Bang goes that sitcom | China's censors pull Big Bang Theory

Bang goes that sitcom

China's censors pull Big Bang Theory

The Big Bang Theory has proved too much for Chinese censors, who have yanked the American sitcom from the internet.

Fans hoping to watch the hit show on legal streaming website Sohu are greeted with a message that it is unavailable ‘due to policy reasons’.

All episodes were pulled from its services on the orders of the State Administration for Radio, Film, and Television.

The censors lsat month warned that they would be tightening up on imported dramas, and told websites that US and British TV shows must be ‘audited’ before going online. Broadcasters who fall foul of the rules face having their equipment, profits, and licences taken away.

However, some have criticised rules for being inconsistent. While The Big Bang Theory is rated for general viewing in the States, Games of Thrones, which is R-rated for its liberal violence and nudity, is freely aired by State broadcaster CCTV.

Media consutant Peng Kan told local website ECNS: ‘The fuzzy standards are always a problem. They don't give you an explicit criterion beforehand. But when you make a mistake or when they think you make a mistake, you'll get caught.’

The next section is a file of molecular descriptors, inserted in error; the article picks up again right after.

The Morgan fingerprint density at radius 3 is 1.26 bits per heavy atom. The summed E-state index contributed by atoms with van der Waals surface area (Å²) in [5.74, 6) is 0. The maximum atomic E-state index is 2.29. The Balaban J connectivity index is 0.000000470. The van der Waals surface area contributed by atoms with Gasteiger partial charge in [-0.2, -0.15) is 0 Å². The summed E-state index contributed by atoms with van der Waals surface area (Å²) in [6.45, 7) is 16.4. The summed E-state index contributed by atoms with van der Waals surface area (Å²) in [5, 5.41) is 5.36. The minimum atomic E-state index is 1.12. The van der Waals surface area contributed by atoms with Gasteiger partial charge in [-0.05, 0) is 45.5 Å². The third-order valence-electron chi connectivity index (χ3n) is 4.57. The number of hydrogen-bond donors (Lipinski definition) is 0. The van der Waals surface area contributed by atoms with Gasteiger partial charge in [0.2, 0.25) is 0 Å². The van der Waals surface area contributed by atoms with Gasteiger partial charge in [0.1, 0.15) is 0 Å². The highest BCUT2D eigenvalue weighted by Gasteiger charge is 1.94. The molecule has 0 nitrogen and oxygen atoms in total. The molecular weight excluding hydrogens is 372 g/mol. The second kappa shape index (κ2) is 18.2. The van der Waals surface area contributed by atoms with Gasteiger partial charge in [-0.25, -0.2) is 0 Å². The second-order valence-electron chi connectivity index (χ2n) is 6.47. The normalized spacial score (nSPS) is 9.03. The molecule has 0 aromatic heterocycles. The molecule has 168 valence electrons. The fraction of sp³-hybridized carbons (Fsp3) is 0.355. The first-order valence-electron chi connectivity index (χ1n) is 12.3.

However, reports that CCTV is planning its own translations of Big Bang Theory suggest that the decision to block the online episodes may not be based on protecting public morals alone.

Translation service CBM says it is working on a version of the episodes for CCTV that would be made available in an ‘active, healthy and clean way’.

The Big Bang Theory is one of the most popular online imports in China, especially among younger people, attracting 1.1billion views since it first appeared on Sohu TV in 2001.

Published: 29 Apr 2014

What do you think?

Today's comedy-on demand picks


The comedian's show about the Wakefield Labour Club where he first started to perform in public and where his politics were forged during the miners' strike is being streamed, followed by a live Q&A.

Click for more suggestions
... including a Q&A with Stewart Lee and an all-female comedy night to help alleviate period poverty.

We see you are using AdBlocker software. Chortle relies on advertisers to fund this website so it’s free for you, so we would ask that you disable it for this site. Our ads are non-intrusive and relevant. Help keep Chortle viable.